GPU and Apple Silicone Benchmarks with Large Language Models

This chart showcases a range of benchmarks for GPU performance while running large language models like LLaMA and Llama-2, using various quantizations. The data covers a set of GPUs, from Apple Silicon M series chips to Nvidia GPUs, helping you make an informed decision if you’re considering using a large language model locally.

To switch GPUs on or off, use to the legend below the graph. When you hover over a data point, you’ll see additional details about each model, such as an estimated system price.

Memory Boundary Conditions for GPUs Running Large Language Models

Our benchmarks emphasize the crucial role of VRAM capacity when running large language models. Even if a GPU can manage specified model sizes and quantizations—for instance, a context of 512 tokens—it may struggle or fail with larger contexts due to VRAM limitations. Take the RTX 3090, which comes with 24 GB of VRAM, as an example. It handled the 30 billion (30B) parameter Airobors Llama-2 model with 5-bit quantization (Q_5), consuming around 23 GB of VRAM. However, expanding the context caused the GPU to run out of memory. This scenario illustrates the importance of balancing model size, quantization level, and context length for users.

Key Components of the Benchmark

GPUs Tested

We’ve included a variety of consumer-grade GPUs that are suitable for local setups. For instance, the Nvidia A100 80GB is available on the second-hand market for around $15,000. In contrast, a dual RTX 4090 setup, which allows you to run 70B models at a reasonable speed, costs only $4,000 for a brand-new setup.

Model VRAM Bandwidth TFLOPS 7B 4-bit TG
RTX 3060 12GB 360 GB/s 12.74 59.86 t/s
RTX 3080 Ti 12GB 912 GB/s 34.10 108.46 t/s
RTX 4080 16GB 716 GB/s 48.74 112.85 t/s
RTX 4000 Ada 20GB 360 GB/s 26.73 64.53 t/s
3090 24GB 24GB 936 GB/s 35.58 120.6 t/s
4090 24GB 24GB 1,008 GB/s 82.58 139.37 t/s
(2x) 3060 24GB 360 GB/s 12.74 59.86 t/s
(2x) 3090 48GB 936 GB/s 35.58 120.6 t/s
(2x) 4090 48GB 1,008 GB/s 82.58 139.37 t/s
RTX A6000 48GB 768.0 GB/s 38.71 107.11 t/s
M3 Max 40-GPU 48GB 400 GB/s 13.6 66.31 t/s
M2 Ultra 76-GPU 192 GB 800 GB/s 27.2 93.86 t/s

Model Quantization

The benchmark includes model sizes ranging from 7 billion (7B) to 75 billion (75B) parameters, illustrating the influence of various quantizations on processing speed. Our tests were conducted on the LLaMA, Llama-2 and Mixtral MoE models; however, you can make rough estimates about the inference speed for other models, such as Mistral and Yi, based on the size of their weights in gigabytes. The table below displays the sizes of the models we used, categorized by their quantization.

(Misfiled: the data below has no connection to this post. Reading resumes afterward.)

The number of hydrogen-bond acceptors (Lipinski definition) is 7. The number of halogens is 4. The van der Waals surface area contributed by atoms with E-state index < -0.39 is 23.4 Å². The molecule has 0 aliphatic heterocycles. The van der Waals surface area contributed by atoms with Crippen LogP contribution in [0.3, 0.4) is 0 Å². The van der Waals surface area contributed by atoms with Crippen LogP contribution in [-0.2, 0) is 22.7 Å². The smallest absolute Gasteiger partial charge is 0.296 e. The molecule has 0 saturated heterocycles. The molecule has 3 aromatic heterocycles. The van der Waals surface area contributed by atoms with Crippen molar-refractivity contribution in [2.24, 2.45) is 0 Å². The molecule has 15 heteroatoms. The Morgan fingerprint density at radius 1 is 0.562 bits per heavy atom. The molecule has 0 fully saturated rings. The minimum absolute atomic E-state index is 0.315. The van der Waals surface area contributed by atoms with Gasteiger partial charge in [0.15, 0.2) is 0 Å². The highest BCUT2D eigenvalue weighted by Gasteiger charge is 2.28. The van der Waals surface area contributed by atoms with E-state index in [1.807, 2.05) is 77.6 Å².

Model Name Parameter Count Model Quantization Model Size (GB)
7B_q4_0 7B 4-bit 3.8
7B_q5_0 7B 5-bit 4.6
7B_q8_0 7B 8-bit 7.1
13B_q4_0 13B 4-bit 7.8
13B_q5_0 13B 5-bit 8.9
7B_f16 7B 16-bit 13.4
13B_q8_0 13B 8-bit 13.8
30B_q4_0 30B 4-bit 19.1
30B_q5_0 30B 5-bit 23.2
13B_f16 13B 16-bit 24.2
8x7B_q5_0 7x8B (46B) 5-bit 32.2
30B_q8_0 30B 8-bit 35.9
65B_q4_0 65B 4-bit 36.8
70B_q4_0 70B 4-bit 38.9
30B_f16 30B 16-bit 60
65B_f16 65B 16-bit 120
70B_f16 70B 16-bit 140

Speed Measurement

Performance is quantified as tokens per second (t/s), representing the average speed after three tests with a 512 tokens context  and 1024 tokens generated.

Pricing Information

The chart includes estimated prices for computer systems equipped with the tested GPUs or Apple Silicon chips. Prices reflect the cost of complete systems, incorporating both new, second-hand, and refurbished units, to account for market availability.

Benchmarking Environment

Data was gathered from user benchmarks across the web and our personal benchmarks. We used Ubuntu 22.04,  CUDA 12.1, and llama.cpp (build: 8504d2d0, 2097).

For the dual GPU setup, we utilized both -sm row and -sm layer options in llama.cpp. With -sm row, the dual RTX 3090 demonstrated a higher inference speed of 3 tokens per second (t/s), whereas the dual RTX 4090 performed better with -sm layer, achieving 5 t/s more. However, it’s important to note that using the -sm row option results in a prompt processing speed decrease of approximately 60%.

Tests were conducted on systems sourced from two cloud GPU providers, vast.ai and runpod.io.

This GPU benchmark graph is work in progress and will be update with more GPUs regularly.

Allan Witt

Allan Witt

Allan Witt is Co-founder and editor in chief of Hardware-corner.net. Computers and the web have fascinated me since I was a child. In 2011 started training as an IT specialist in a medium-sized company and started a blog at the same time. I really enjoy blogging about tech. After successfully completing my training, I worked as a system administrator in the same company for two years. As a part-time job I started tinkering with pre-build PCs and building custom gaming rigs at local hardware shop. The desire to build PCs full-time grew stronger, and now this is my full time job.

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